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There were 6 legitimate females and me at the University of Washington in the early 70's.
I think I speak for the entire board when I say that I don't want to know the criteria of an illegitimate female...

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I see a lot more women ChE graduates than in the other disciplines. Women seem to gravitate towards the biomedical and environmental areas. I've noticed women tend to "deselect" from plant jobs which probably documents a superior intelligence. I say this because I worked in plants for almost 30 years.
On degree selection I advised my children to avoid specialization with an undergraduate degree. I encouraged the choice to be based on what they are "best" at and enjoy the most. Civil typically pays terrible so I immediately discount it but in all honesty its an easier version of mechanical engineering. The remaining key engineering disciplines are electrical (math), mechanical (physics) and chemical (chemistry). Every branch of engineering will happily grab one of these grads for a masters program but I have to warn you that they are seldom cost justified even when "free." Employers are also happy to jump on these degrees to fill the more specialized degree opening. I have personally moved between "specialized" industries on the strength of my ChE degree.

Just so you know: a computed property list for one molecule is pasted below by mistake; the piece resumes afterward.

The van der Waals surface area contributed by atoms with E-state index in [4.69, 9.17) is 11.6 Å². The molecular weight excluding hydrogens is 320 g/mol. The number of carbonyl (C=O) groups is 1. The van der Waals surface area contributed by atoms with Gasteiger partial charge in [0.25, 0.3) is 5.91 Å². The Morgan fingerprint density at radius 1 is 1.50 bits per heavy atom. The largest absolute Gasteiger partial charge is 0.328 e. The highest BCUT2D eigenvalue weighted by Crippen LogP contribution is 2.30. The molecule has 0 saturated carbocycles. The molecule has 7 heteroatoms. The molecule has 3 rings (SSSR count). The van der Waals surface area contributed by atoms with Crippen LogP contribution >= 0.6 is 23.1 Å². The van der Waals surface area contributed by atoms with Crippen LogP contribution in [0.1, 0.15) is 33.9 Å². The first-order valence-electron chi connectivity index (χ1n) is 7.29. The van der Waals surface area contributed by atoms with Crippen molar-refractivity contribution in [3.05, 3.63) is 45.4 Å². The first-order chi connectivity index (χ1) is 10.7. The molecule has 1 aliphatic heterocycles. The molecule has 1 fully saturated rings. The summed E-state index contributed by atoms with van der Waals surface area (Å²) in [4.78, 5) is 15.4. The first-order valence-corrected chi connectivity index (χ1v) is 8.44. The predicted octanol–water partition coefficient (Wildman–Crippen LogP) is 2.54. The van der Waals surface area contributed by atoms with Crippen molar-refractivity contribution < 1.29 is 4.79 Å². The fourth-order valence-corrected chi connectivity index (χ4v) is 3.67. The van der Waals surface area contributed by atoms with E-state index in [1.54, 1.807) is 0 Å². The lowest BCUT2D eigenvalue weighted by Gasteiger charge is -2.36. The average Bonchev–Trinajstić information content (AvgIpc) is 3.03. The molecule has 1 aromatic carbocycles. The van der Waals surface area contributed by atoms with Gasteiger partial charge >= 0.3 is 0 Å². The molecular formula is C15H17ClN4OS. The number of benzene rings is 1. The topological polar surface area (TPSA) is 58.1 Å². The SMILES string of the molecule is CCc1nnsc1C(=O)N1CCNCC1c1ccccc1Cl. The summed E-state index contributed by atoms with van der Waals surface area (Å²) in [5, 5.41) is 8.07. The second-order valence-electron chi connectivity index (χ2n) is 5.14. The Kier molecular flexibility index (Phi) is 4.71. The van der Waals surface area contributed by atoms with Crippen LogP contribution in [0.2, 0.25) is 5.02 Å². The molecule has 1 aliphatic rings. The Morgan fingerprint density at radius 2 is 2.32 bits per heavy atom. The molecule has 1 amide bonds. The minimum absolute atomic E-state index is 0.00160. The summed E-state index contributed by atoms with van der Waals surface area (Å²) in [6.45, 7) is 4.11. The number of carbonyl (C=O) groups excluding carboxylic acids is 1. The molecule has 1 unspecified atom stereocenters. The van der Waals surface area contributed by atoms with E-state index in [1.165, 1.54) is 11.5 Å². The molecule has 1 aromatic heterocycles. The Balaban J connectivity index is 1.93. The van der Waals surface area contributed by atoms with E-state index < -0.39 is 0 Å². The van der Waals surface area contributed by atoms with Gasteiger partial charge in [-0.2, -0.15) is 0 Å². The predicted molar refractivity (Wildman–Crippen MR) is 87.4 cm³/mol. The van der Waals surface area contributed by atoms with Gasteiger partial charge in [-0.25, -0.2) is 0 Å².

If your daughter gets an environmental engineering degree that is all she will ever be considered for.
Wise advice.